Tim Beaumont had four children, on whom he and his wife bestowed a series of somewhat esoteric names: Hubert, Alaric, Atalanta and Ariadne. Although a seemingly undemonstrative father, the death of Alaric in a road accident in 1980 was a blow from which Beaumont never really recovered.
Timothy Beaumont's defection from the Lib Dems gave the Green Party their first seat at Westminster, supporting small farmers, promoting peace and raising concerns about rail and aviation, writes Alan Francis. For Green Party campaigners, he provided invaluable information on topics like renewable grants and the Government's dismal energy planning through written questions. These would frequently aid the party's campaigns.
He was often ahead of the political game. Six months before the demise of Railtrack, for instance, he called on the Government to renationalise it, forcing ministers to defend the failing rail set-up. Three years ago, he got the full backing of the House of Lords for an Air Traffic Reduction Bill, highlighting an issue which has since become a major public concern. At the time, this was a serious political achievement, despite the inevitable rejection of the Bill by the House of Commons.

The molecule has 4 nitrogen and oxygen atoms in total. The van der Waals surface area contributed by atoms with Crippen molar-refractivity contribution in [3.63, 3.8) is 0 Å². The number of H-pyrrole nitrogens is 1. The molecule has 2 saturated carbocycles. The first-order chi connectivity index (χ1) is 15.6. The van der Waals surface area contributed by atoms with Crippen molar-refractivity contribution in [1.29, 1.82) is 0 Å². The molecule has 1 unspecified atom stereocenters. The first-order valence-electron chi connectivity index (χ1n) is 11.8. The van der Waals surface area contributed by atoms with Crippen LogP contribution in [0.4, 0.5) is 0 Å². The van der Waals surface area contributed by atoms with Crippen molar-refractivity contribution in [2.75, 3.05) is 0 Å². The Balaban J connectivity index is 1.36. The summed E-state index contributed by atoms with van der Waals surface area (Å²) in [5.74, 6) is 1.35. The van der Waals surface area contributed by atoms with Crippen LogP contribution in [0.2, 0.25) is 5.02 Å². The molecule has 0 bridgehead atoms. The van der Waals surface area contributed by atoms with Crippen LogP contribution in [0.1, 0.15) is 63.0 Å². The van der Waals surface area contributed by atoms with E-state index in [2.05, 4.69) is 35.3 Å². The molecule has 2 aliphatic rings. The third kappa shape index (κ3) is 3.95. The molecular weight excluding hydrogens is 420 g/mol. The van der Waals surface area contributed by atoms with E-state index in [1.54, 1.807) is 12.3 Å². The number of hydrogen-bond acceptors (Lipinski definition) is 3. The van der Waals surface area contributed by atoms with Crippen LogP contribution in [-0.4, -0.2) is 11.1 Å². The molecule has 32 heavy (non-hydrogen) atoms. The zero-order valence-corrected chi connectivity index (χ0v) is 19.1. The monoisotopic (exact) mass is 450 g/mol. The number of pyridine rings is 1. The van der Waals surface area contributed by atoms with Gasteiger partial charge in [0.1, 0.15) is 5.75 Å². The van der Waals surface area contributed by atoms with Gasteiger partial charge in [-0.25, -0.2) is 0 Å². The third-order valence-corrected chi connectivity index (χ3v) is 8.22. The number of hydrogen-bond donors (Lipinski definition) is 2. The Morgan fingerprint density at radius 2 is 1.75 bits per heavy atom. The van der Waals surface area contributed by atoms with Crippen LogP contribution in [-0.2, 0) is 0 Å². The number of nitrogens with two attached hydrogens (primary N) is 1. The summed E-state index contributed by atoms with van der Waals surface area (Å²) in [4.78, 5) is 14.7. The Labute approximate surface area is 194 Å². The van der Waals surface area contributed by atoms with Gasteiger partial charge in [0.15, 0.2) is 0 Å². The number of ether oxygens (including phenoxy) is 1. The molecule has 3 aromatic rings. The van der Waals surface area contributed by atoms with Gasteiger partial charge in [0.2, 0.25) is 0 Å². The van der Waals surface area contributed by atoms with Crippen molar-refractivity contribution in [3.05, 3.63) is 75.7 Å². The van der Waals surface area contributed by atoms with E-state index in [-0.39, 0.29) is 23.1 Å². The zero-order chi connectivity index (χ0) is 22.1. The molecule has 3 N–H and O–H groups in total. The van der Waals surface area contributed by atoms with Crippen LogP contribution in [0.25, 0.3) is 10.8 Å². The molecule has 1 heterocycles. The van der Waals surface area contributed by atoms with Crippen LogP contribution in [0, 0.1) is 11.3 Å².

During the foot-and-mouth crisis in 2001, Beaumont highlighted its impact on farmers and also the unnecessary cruelty created both by the culling of animals and the long distances they were being moved for slaughter.
In the last few months, he had campaigned on energy saving, the renewables industry and housing. Tim Beaumont's legacy will be a track record of serious Green parliamentarism, paving the way for future Green MPs.
Timothy Wentworth Beaumont, priest, publisher, philanthropist, politician and writer: born 22 November 1928; ordained deacon 1955, priest 1956, resigned priesthood 1973, resumed priesthood 1984; Assistant Chaplain, St John's Cathedral, Hong Kong 1955-57; Vicar, Christ Church Kowloon Tong, Hong Kong 1957-59; Honorary Curate, St Stephen's Rochester Row 1960-63; editor, Prism 1960-63, 1964; Joint Honorary Treasurer, Liberal Party 1962-63, Chairman, Publications Department 1963-64, Head of Organisation 1965-66, Chairman 1967-68, President 1969-70; editor, New Outlook 1964, 1972-74; proprietor, New Christian 1965-70; created 1967 Baron Beaumont of Whitley; food columnist, Illustrated London News 1976-80; Vice-Chairman, Liberal Party Executive and Director for Policy Promotion 1980-83; Vicar, St Philip and All Saints, with St Luke, Kent 1986-91; married 1955 Mary Rose Wauchope (one son, two daughters, and one son deceased); died London 8 April 2008.
* Michael De-la-Noy died 12 August 2002Reuse content